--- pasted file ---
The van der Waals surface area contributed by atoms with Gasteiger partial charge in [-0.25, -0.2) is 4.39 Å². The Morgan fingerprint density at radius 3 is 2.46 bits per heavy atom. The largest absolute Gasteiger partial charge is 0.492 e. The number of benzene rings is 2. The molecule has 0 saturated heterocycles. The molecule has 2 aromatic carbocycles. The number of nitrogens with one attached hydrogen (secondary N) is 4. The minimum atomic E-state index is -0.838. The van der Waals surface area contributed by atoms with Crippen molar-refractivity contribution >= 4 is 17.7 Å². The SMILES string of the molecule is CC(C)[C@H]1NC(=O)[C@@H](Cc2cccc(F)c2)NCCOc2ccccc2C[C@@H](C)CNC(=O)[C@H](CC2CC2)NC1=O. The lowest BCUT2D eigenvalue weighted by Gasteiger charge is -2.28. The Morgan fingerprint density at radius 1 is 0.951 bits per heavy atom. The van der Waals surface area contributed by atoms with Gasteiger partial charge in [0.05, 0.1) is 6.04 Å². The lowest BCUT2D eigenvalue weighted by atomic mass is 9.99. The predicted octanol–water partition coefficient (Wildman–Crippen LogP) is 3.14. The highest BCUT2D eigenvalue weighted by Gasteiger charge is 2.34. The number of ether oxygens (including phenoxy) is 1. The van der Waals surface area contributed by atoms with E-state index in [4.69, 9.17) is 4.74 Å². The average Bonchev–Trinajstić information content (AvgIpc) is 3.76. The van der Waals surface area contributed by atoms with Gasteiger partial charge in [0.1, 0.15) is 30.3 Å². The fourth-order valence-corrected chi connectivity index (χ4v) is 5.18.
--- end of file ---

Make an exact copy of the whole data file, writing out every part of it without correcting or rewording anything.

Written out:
The van der Waals surface area contributed by atoms with Gasteiger partial charge in [-0.25, -0.2) is 4.39 Å². The Morgan fingerprint density at radius 3 is 2.46 bits per heavy atom. The largest absolute Gasteiger partial charge is 0.492 e. The number of benzene rings is 2. The molecule has 0 saturated heterocycles. The molecule has 2 aromatic carbocycles. The number of nitrogens with one attached hydrogen (secondary N) is 4. The minimum atomic E-state index is -0.838. The van der Waals surface area contributed by atoms with Crippen molar-refractivity contribution >= 4 is 17.7 Å². The SMILES string of the molecule is CC(C)[C@H]1NC(=O)[C@@H](Cc2cccc(F)c2)NCCOc2ccccc2C[C@@H](C)CNC(=O)[C@H](CC2CC2)NC1=O. The lowest BCUT2D eigenvalue weighted by Gasteiger charge is -2.28. The Morgan fingerprint density at radius 1 is 0.951 bits per heavy atom. The van der Waals surface area contributed by atoms with Gasteiger partial charge in [0.05, 0.1) is 6.04 Å². The lowest BCUT2D eigenvalue weighted by atomic mass is 9.99. The predicted octanol–water partition coefficient (Wildman–Crippen LogP) is 3.14. The highest BCUT2D eigenvalue weighted by Gasteiger charge is 2.34. The number of ether oxygens (including phenoxy) is 1. The van der Waals surface area contributed by atoms with E-state index in [4.69, 9.17) is 4.74 Å². The average Bonchev–Trinajstić information content (AvgIpc) is 3.76. The van der Waals surface area contributed by atoms with Gasteiger partial charge in [0.1, 0.15) is 30.3 Å². The fourth-order valence-corrected chi connectivity index (χ4v) is 5.18.